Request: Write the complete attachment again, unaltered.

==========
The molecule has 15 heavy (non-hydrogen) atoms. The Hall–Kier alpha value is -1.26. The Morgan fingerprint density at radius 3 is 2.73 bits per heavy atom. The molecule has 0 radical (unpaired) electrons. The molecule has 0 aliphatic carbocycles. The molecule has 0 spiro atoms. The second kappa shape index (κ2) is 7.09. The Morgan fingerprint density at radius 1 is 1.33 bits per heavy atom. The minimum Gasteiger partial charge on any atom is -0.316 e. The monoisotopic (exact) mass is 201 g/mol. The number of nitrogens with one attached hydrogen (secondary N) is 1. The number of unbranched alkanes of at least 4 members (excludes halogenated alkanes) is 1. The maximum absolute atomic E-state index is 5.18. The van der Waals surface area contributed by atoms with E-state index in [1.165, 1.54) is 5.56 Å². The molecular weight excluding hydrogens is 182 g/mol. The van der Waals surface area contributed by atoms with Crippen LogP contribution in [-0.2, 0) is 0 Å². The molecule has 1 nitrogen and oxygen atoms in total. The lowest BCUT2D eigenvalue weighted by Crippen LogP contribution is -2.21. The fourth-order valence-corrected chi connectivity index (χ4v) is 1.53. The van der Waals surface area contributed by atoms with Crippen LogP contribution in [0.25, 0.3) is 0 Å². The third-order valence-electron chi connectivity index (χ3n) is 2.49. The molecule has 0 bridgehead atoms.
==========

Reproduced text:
The molecule has 15 heavy (non-hydrogen) atoms. The Hall–Kier alpha value is -1.26. The Morgan fingerprint density at radius 3 is 2.73 bits per heavy atom. The molecule has 0 radical (unpaired) electrons. The molecule has 0 aliphatic carbocycles. The molecule has 0 spiro atoms. The second kappa shape index (κ2) is 7.09. The Morgan fingerprint density at radius 1 is 1.33 bits per heavy atom. The minimum Gasteiger partial charge on any atom is -0.316 e. The monoisotopic (exact) mass is 201 g/mol. The number of nitrogens with one attached hydrogen (secondary N) is 1. The number of unbranched alkanes of at least 4 members (excludes halogenated alkanes) is 1. The maximum absolute atomic E-state index is 5.18. The van der Waals surface area contributed by atoms with E-state index in [1.165, 1.54) is 5.56 Å². The molecular weight excluding hydrogens is 182 g/mol. The van der Waals surface area contributed by atoms with Crippen LogP contribution in [-0.2, 0) is 0 Å². The molecule has 1 nitrogen and oxygen atoms in total. The lowest BCUT2D eigenvalue weighted by Crippen LogP contribution is -2.21. The fourth-order valence-corrected chi connectivity index (χ4v) is 1.53. The van der Waals surface area contributed by atoms with Crippen LogP contribution in [0.25, 0.3) is 0 Å². The third-order valence-electron chi connectivity index (χ3n) is 2.49. The molecule has 0 bridgehead atoms.